1) AGADAH: THE SIGNIFICANCE OF THE FIFTEEN PSALMS OF "SHIR HA'MA'ALOS"
QUESTION: The Gemara describes the source for David ha'Melech's composition of the fifteen psalms of "Shir ha'Ma'alos" (Tehilim 120-134). The Gemara relates that when David ha'Melech dug the Shisin (the hollow under the place where the Mizbe'ach of the Beis ha'Mikdash eventually would be built, into which the water and wine libations flowed), he inadvertently removed a potsherd that covered (and plugged) the hole of the Waters of the Deep. The waters arose and threatened to drown the world. David ha'Melech inquired whether he was permitted to write the name of Hash-m on the potsherd and to throw it back into the water in order to stop the deluge. No one gave him an answer, until he pronounced a curse on anyone who knew the ruling but would not reveal it to him. Achitofel told him that he was permitted to write the name of Hash-m on the potsherd and throw it into the water, even though Hash-m's name would be erased by the water. David ha'Melech followed Achitofel's ruling, and when he saw that the water descended too much as a result of the potsherd, he said fifteen psalms of Shir ha'Ma'alos in order to raise the water level.
What is unique about the fifteen psalms of Shir ha'Ma'alos that enabled them to have such control over the level of the water?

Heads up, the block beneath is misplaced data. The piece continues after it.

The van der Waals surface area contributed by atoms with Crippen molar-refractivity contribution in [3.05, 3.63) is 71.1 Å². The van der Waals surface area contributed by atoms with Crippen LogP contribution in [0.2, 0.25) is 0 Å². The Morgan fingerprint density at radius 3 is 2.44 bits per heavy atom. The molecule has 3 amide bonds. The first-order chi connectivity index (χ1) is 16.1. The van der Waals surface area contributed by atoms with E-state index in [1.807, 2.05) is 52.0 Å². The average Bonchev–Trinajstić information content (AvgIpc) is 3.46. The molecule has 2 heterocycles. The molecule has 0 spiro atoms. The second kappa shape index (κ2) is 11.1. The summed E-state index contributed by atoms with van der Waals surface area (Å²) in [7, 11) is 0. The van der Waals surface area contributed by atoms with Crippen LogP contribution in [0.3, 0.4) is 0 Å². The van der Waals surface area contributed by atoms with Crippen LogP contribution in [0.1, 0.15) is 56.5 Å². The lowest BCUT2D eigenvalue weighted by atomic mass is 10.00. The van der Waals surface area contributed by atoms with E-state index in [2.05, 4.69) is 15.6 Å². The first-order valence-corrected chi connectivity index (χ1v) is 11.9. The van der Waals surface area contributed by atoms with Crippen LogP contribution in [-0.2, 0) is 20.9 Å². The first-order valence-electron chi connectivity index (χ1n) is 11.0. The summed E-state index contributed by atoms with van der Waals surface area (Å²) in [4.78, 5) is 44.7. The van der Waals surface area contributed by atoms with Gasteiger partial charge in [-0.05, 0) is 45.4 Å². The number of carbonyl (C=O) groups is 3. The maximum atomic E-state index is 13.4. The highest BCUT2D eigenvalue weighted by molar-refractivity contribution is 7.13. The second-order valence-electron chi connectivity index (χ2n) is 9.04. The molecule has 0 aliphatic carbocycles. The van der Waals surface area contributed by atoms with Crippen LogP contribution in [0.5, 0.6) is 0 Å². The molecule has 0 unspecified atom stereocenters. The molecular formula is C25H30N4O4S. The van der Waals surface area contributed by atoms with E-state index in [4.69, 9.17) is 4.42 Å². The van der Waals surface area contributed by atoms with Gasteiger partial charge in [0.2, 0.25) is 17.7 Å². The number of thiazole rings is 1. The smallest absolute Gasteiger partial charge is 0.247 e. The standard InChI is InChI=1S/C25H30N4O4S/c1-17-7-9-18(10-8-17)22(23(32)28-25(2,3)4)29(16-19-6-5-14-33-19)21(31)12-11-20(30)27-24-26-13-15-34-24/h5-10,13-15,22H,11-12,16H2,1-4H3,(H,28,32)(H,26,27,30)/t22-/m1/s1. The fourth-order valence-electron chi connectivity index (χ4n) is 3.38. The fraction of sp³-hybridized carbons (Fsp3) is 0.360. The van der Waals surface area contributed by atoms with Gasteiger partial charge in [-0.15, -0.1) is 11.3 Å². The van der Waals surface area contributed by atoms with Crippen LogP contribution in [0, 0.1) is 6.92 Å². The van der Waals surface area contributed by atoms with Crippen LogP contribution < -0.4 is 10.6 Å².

ANSWER: The KLI YAKAR (Bereishis 6:15) cites the Gemara in Sotah (17a) which states that when there is peace between a man and his wife, the Shechinah dwells among them. The letter Yud of the word "Ish" and the letter Heh of the word "Ishah" come together and form the name of Hash-m. If, G-d forbid, there is not peace between a man and his wife, the letters of the name of Hash-m, Yud and Heh, depart from the "Ish" and "Ishah" and leave two flames -- "Esh" -- which destroy each other.
We see that the letters Yud and Heh, and the name of Hash-m which they spell, are related to peace in marriage. Similarly, the fifteen rows of steps in the Beis ha'Mikdash which joined the Ezras Nashim with the Ezras Yisrael represented the name of Hash-m (the Gematriya of which is fifteen) which is formed when there is peace between man and wife. (The fifteen steps were comprised of two sets, one of ten and one of five, to correspond to the Yud and the Heh, as the Mishnah (51b) teaches.)